“We need compassion.”


“For others and ourselves, we need to help instantiate a real awakening – an ability to think critically in the service of understanding reality. When you are awake, you respond thoughtfully to an event, you don’t react to your judgment of it. You leverage the pre-frontal cortex, the center of rational thought and reason and move out of your amygdala, the center of fear. Awakening emerges from self-reflection, meditation, reading, and conversation. It is grounded in observation, inductive and deductive reasoning, and the humility to change your hypothesis based on this process. Awakening leads you toward clarity, serenity, and peace.” 



Monday, January 18th, 2021 was Martin Luther King Jr. Day. It’s mind boggling to think that his “I Have a Dream” speech was over 57 years ago, that we have a national holiday around this bright man, and yet we still haven’t achieved his vision. In fact, the way we’ve acted as a society last year and the beginning of 2021 seems like we’ve taken so many steps backwards.


I Have a Dream

~ Martin Luther King Jr.

August 28, 1963




As it is inauguration day, I was curious to see if any of Martin Luther King Jr.’s quotes would be useful for today’s transition of power. WOW! Such wisdom from the past. These are some that resonated the most.


The time is always right to do what is right.”


“Love is the only force capable of transforming an enemy into a friend.”


“We must develop and maintain the capacity to forgive. He who is devoid of the power to forgive is devoid of the power to love. There is some good in the worst of us and some evil in the best of us. When we discover this, we are less prone to hate our enemies.”


“Man must evolve for all human conflict a method which rejects revenge, aggression and retaliation. The foundation of such a method is love.”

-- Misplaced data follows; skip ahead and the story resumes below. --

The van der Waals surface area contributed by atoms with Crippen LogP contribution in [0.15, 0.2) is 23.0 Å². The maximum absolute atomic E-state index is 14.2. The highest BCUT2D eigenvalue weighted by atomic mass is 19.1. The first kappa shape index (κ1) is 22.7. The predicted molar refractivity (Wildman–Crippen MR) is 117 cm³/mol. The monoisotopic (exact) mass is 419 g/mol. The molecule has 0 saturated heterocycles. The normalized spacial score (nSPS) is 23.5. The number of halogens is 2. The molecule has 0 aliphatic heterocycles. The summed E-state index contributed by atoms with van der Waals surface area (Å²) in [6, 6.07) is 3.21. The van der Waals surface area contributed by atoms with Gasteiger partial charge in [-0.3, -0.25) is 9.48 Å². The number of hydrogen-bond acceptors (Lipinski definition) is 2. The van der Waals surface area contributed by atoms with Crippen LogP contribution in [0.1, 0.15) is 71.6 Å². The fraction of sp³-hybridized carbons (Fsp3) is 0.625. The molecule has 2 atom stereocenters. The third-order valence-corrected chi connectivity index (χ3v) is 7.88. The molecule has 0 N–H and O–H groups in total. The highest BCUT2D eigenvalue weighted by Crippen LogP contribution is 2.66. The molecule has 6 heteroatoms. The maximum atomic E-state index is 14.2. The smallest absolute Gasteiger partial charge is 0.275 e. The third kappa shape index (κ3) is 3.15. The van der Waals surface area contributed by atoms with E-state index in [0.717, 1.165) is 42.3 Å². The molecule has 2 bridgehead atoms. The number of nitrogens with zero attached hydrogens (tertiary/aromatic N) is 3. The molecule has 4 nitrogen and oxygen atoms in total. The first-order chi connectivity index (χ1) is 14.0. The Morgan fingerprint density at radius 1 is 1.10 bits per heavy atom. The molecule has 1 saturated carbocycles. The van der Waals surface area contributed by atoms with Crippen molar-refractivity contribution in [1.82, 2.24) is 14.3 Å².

“Hate is just as injurious to the hater as it is to the hated. Like an unchecked cancer, hate corrodes the personality and eats away its vital unity. Many of our inner conflicts are rooted in hate. This is why psychiatrists say, “Love or perish.” Hate is too great a burden to bear.”


“Let us not seek to satisfy our thirst for freedom by drinking from the cup of bitterness and hatred.”


“Without love, there is no reason to know anyone, for love will in the end connect us to our neighbors, our children and our hearts.”


“One of the greatest problems of history is that the concepts of love and power are usually contrasted as polar opposites. Love is identified with a resignation of power and power with a denial of love.” 


“The true measure of a man is not how he behaves in moments of comfort and convenience but how he stands at times of controversy and challenges.”


“We must build dikes of courage to hold back the flood of fear.”



I know we can heal. We can transform. I’ve gone through the depths of darkness to find the light. And I honestly believe we all can.


We need courage, faith, and to do the deep internal work to heal from childhood trauma. This will help us find self-love and forgiveness. And only then, will we be able to open our hearts to loving one another.


May today’s inauguration be peaceful.